I find myself analyzing new surveillance videos almost every day, and in most of the cases I can either solve the problem very quickly or understand (even more quickly) that there is no information to recover in the video.
In special cases, where something very specific and strange happened; or the problem is very complex it can take a lot of time.
As always… Pareto principle: you solve 80% of the cases in 20% of the time, and, well, 20% of the cases takes 80% of the time.
In my own work probably the right numbers are 95% to 5%, but the idea holds.
With my experience on several thousands cases, I can estimate whether an image or video contains some information and it’s worth processing, or not, very quickly. I usually do a couple of tests, just to be sure of my first glance and sometimes I get surprised by the power of the algorithms; anyway, usually you can tell quite fast if you will get something from a video.
The big picture
Let’s work on the most common case: enhancing a license plate. Of course, I won’t show you images from real cases so I’ll generate some samples for you.
Usually the main problems why we can’t see a license plate (or anything else useful) are:
- low resolution
- lossy compression
- optical blur
- motion blur
- low brightness / contrast
These, in order, are the most common cases. In most situations you have all of them combined together. One single of these problems, if strong enough, may cause your license plate to be unreadable.
Let’s see in detail all this issues and what we can do to correct them.
These are the problems related more strictly to the image quality, please note that there are also other problems that maybe be corrected more easily: for example a bad perspective or the interlacing are immediate to solve, if the overall quality of the image is not too bad.
The idea is pretty simple: the resolution determines the number of points you have in an image and if you don’t have enough points for drawing a digit, you won’t be able to see it.
How to recognize it: zoom in the license plate and count, for example, how tall is it in pixels. If the license plate is, for example 3 pixels tall, just think how can you draw a number with just three points (maybe two because it will also have the plate border).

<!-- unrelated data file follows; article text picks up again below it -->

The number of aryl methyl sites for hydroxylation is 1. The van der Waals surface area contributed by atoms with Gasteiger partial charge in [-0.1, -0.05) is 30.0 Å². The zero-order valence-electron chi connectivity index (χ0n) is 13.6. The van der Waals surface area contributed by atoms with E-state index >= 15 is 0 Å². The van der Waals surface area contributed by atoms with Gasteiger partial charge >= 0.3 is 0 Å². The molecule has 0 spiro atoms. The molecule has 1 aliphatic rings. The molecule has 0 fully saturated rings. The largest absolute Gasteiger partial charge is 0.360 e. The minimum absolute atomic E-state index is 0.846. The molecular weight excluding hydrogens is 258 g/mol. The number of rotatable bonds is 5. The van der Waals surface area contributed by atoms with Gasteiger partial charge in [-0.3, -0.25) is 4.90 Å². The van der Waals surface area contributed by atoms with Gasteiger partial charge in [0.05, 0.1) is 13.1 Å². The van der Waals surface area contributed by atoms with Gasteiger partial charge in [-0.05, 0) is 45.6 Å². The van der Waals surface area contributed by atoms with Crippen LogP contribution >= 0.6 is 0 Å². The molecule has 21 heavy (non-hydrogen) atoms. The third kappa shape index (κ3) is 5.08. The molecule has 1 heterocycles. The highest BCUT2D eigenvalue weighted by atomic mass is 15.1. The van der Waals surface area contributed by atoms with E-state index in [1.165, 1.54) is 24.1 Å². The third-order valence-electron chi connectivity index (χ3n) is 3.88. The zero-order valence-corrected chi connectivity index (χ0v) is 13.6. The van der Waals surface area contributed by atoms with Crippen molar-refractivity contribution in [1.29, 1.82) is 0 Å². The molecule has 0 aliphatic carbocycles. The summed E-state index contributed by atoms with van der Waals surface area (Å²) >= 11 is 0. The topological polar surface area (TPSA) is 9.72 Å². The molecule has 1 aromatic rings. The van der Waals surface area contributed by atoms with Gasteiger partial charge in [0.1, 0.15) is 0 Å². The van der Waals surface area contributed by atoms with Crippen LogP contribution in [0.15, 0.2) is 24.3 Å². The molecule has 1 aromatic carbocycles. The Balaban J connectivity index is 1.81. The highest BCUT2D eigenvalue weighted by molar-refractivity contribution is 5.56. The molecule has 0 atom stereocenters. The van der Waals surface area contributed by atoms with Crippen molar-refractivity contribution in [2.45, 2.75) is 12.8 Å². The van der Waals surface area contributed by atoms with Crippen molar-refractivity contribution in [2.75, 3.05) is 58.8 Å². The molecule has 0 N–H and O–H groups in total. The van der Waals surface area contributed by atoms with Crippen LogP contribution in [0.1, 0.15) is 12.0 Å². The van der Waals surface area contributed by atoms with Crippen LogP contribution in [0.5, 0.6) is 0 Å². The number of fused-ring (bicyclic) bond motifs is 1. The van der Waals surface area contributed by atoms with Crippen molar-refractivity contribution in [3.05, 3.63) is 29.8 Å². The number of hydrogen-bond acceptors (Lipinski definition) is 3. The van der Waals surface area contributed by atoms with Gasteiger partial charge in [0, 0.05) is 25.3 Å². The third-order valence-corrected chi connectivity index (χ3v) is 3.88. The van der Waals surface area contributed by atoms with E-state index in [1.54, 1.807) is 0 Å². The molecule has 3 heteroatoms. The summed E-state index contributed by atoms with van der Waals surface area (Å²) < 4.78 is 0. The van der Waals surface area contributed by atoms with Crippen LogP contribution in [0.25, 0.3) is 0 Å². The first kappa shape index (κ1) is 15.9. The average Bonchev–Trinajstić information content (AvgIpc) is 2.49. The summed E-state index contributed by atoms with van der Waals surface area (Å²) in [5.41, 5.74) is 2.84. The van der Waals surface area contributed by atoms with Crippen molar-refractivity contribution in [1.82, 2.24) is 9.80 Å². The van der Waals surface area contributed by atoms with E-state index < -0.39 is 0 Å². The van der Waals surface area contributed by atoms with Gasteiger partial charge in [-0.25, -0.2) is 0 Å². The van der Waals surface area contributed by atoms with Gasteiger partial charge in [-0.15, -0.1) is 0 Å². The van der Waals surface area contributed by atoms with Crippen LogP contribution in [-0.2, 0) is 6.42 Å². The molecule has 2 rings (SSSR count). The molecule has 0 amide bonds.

How to solve it: if the problem is very relevant there is not very much to do. In intermediate situation a simple digital zoom (the filter Resize in Amped FIVE) can be helpful; although it does not actually add information to the image, it will make characters and details better recognizable to the human eye. If you have multiple frames applying techniques such as frame integration (Frame Averaging) or super resolution (currently in development) can be effective in some situations.
Lossy compression is the main drawback of digital surveillance systems if compared to the old good VCR. Very often it happens that the resolution is actually pretty good but the compression makes the digits unreadable. Videos are compressed in order to save bandwidth in transmission and space in the storage systems.
How to recognize it: The typical example is when the picture looks like you can see the license plate if you zoom, then you zoom and… you can’t still read the license plate.
The problem appears in two ways:
- you have enough pixels, but many of them appear to have the same value (tile effect), so in practice you have a much lower actual usable resolution that the native resolution of the image file format
- you have artifacts, that means details that do not belong to the image but are introduced by the compression (typical blocking artifacts of JPEG files)
How to solve it: With a deblocking filter (Deblocking in FIVE) you can noticeably improve the quality of the image from a visual point of view. It is important to take care not to apply too strong a filter that will also cut out useful detail. Also here, on more frames/ frame integration / averaging can be very useful.
The optical blur happens when an image is not perfectly in focus. Usually CCTV optics are configured to have a very big depth of field, everything is more or less in focus, but it’s difficult to have something perfectly in focus.
The basic idea is that every pixel of an ideal image in focus is being transformed into a circle with a radius depending on the strength of the blur.